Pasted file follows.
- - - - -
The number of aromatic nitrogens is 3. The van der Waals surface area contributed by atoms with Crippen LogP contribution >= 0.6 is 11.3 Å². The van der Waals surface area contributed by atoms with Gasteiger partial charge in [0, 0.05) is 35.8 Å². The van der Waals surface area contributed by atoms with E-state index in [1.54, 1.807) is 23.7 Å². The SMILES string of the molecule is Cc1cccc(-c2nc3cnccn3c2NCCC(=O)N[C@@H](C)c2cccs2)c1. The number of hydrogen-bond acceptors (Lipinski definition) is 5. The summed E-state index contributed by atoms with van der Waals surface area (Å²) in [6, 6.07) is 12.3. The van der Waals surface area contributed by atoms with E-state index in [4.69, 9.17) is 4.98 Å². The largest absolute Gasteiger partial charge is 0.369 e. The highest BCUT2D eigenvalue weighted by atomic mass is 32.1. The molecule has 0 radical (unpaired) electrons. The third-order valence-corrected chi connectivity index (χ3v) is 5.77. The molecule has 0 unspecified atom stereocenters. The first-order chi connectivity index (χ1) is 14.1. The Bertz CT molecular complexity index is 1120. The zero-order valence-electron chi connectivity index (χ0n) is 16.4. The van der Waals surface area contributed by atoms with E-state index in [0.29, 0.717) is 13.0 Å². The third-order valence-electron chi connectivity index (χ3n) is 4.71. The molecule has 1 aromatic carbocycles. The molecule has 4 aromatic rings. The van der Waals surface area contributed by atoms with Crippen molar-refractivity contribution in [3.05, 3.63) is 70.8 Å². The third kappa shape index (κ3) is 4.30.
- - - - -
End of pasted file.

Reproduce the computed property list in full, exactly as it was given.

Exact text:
The number of aromatic nitrogens is 3. The van der Waals surface area contributed by atoms with Crippen LogP contribution >= 0.6 is 11.3 Å². The van der Waals surface area contributed by atoms with Gasteiger partial charge in [0, 0.05) is 35.8 Å². The van der Waals surface area contributed by atoms with E-state index in [1.54, 1.807) is 23.7 Å². The SMILES string of the molecule is Cc1cccc(-c2nc3cnccn3c2NCCC(=O)N[C@@H](C)c2cccs2)c1. The number of hydrogen-bond acceptors (Lipinski definition) is 5. The summed E-state index contributed by atoms with van der Waals surface area (Å²) in [6, 6.07) is 12.3. The van der Waals surface area contributed by atoms with E-state index in [4.69, 9.17) is 4.98 Å². The largest absolute Gasteiger partial charge is 0.369 e. The highest BCUT2D eigenvalue weighted by atomic mass is 32.1. The molecule has 0 radical (unpaired) electrons. The third-order valence-corrected chi connectivity index (χ3v) is 5.77. The molecule has 0 unspecified atom stereocenters. The first-order chi connectivity index (χ1) is 14.1. The Bertz CT molecular complexity index is 1120. The zero-order valence-electron chi connectivity index (χ0n) is 16.4. The van der Waals surface area contributed by atoms with E-state index in [0.29, 0.717) is 13.0 Å². The third-order valence-electron chi connectivity index (χ3n) is 4.71. The molecule has 1 aromatic carbocycles. The molecule has 4 aromatic rings. The van der Waals surface area contributed by atoms with Crippen molar-refractivity contribution in [3.05, 3.63) is 70.8 Å². The third kappa shape index (κ3) is 4.30.